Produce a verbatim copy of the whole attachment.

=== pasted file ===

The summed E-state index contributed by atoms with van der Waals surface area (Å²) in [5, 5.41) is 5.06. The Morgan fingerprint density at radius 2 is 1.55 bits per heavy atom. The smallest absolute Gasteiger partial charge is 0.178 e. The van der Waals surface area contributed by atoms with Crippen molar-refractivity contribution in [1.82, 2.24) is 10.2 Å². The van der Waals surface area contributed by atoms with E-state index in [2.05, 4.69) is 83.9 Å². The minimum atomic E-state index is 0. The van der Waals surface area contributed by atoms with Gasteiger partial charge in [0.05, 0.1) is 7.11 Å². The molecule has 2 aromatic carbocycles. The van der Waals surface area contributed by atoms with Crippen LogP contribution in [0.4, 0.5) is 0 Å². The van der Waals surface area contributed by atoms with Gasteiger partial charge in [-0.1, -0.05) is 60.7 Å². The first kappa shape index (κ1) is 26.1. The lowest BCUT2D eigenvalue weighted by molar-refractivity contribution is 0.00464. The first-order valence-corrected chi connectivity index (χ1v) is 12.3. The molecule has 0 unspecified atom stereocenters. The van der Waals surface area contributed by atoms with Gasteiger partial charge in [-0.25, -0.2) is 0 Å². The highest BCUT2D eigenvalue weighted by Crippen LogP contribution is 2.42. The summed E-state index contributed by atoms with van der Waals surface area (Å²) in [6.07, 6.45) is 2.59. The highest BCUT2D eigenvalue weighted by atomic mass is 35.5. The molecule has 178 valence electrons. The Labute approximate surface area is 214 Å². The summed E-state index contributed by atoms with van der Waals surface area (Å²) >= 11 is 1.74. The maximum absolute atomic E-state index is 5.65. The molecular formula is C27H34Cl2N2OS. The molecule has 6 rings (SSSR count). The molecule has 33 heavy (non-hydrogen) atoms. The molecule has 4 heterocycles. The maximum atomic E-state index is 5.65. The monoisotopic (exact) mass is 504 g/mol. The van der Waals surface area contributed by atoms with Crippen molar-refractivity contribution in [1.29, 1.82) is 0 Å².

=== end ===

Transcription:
The summed E-state index contributed by atoms with van der Waals surface area (Å²) in [5, 5.41) is 5.06. The Morgan fingerprint density at radius 2 is 1.55 bits per heavy atom. The smallest absolute Gasteiger partial charge is 0.178 e. The van der Waals surface area contributed by atoms with Crippen molar-refractivity contribution in [1.82, 2.24) is 10.2 Å². The van der Waals surface area contributed by atoms with E-state index in [2.05, 4.69) is 83.9 Å². The minimum atomic E-state index is 0. The van der Waals surface area contributed by atoms with Gasteiger partial charge in [0.05, 0.1) is 7.11 Å². The molecule has 2 aromatic carbocycles. The van der Waals surface area contributed by atoms with Crippen LogP contribution in [0.4, 0.5) is 0 Å². The van der Waals surface area contributed by atoms with Gasteiger partial charge in [-0.1, -0.05) is 60.7 Å². The first kappa shape index (κ1) is 26.1. The lowest BCUT2D eigenvalue weighted by molar-refractivity contribution is 0.00464. The first-order valence-corrected chi connectivity index (χ1v) is 12.3. The molecule has 0 unspecified atom stereocenters. The van der Waals surface area contributed by atoms with Gasteiger partial charge in [-0.25, -0.2) is 0 Å². The highest BCUT2D eigenvalue weighted by Crippen LogP contribution is 2.42. The summed E-state index contributed by atoms with van der Waals surface area (Å²) in [6.07, 6.45) is 2.59. The highest BCUT2D eigenvalue weighted by atomic mass is 35.5. The molecule has 178 valence electrons. The Labute approximate surface area is 214 Å². The summed E-state index contributed by atoms with van der Waals surface area (Å²) >= 11 is 1.74. The maximum absolute atomic E-state index is 5.65. The molecular formula is C27H34Cl2N2OS. The molecule has 6 rings (SSSR count). The molecule has 33 heavy (non-hydrogen) atoms. The molecule has 4 heterocycles. The maximum atomic E-state index is 5.65. The monoisotopic (exact) mass is 504 g/mol. The van der Waals surface area contributed by atoms with Crippen molar-refractivity contribution in [1.29, 1.82) is 0 Å².